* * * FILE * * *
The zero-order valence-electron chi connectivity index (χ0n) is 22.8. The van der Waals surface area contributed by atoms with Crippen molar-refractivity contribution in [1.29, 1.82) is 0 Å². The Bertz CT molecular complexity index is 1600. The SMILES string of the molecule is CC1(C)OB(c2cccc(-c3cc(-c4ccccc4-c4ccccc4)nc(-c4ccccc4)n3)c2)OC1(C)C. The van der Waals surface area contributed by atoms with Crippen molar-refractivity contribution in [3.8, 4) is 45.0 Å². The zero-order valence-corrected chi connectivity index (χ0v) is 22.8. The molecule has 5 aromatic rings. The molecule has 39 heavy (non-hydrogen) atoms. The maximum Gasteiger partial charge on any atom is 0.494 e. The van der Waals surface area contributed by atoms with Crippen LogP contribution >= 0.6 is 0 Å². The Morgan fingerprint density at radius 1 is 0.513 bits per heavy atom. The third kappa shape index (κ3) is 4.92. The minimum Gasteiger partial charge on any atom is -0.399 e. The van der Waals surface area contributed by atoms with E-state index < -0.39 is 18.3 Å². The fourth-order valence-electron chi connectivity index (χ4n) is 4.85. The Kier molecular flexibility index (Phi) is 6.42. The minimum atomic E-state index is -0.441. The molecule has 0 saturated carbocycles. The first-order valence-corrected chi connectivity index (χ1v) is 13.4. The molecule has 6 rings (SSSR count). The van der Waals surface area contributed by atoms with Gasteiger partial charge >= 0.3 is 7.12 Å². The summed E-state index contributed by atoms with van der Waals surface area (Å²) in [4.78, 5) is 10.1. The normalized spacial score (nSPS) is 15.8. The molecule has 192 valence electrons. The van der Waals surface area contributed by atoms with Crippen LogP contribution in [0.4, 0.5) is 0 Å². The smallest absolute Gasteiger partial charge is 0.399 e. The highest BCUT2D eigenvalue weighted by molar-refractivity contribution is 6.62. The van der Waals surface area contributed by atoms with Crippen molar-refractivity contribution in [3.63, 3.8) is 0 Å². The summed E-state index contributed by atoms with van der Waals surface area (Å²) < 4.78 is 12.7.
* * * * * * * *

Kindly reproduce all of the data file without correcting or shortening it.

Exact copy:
The zero-order valence-electron chi connectivity index (χ0n) is 22.8. The van der Waals surface area contributed by atoms with Crippen molar-refractivity contribution in [1.29, 1.82) is 0 Å². The Bertz CT molecular complexity index is 1600. The SMILES string of the molecule is CC1(C)OB(c2cccc(-c3cc(-c4ccccc4-c4ccccc4)nc(-c4ccccc4)n3)c2)OC1(C)C. The van der Waals surface area contributed by atoms with Crippen molar-refractivity contribution in [3.8, 4) is 45.0 Å². The zero-order valence-corrected chi connectivity index (χ0v) is 22.8. The molecule has 5 aromatic rings. The molecule has 39 heavy (non-hydrogen) atoms. The maximum Gasteiger partial charge on any atom is 0.494 e. The van der Waals surface area contributed by atoms with Crippen LogP contribution >= 0.6 is 0 Å². The Morgan fingerprint density at radius 1 is 0.513 bits per heavy atom. The third kappa shape index (κ3) is 4.92. The minimum Gasteiger partial charge on any atom is -0.399 e. The van der Waals surface area contributed by atoms with E-state index < -0.39 is 18.3 Å². The fourth-order valence-electron chi connectivity index (χ4n) is 4.85. The Kier molecular flexibility index (Phi) is 6.42. The minimum atomic E-state index is -0.441. The molecule has 0 saturated carbocycles. The first-order valence-corrected chi connectivity index (χ1v) is 13.4. The molecule has 6 rings (SSSR count). The van der Waals surface area contributed by atoms with Gasteiger partial charge >= 0.3 is 7.12 Å². The summed E-state index contributed by atoms with van der Waals surface area (Å²) in [4.78, 5) is 10.1. The normalized spacial score (nSPS) is 15.8. The molecule has 192 valence electrons. The van der Waals surface area contributed by atoms with Crippen LogP contribution in [0.4, 0.5) is 0 Å². The smallest absolute Gasteiger partial charge is 0.399 e. The highest BCUT2D eigenvalue weighted by molar-refractivity contribution is 6.62. The van der Waals surface area contributed by atoms with Crippen molar-refractivity contribution in [3.63, 3.8) is 0 Å². The summed E-state index contributed by atoms with van der Waals surface area (Å²) < 4.78 is 12.7.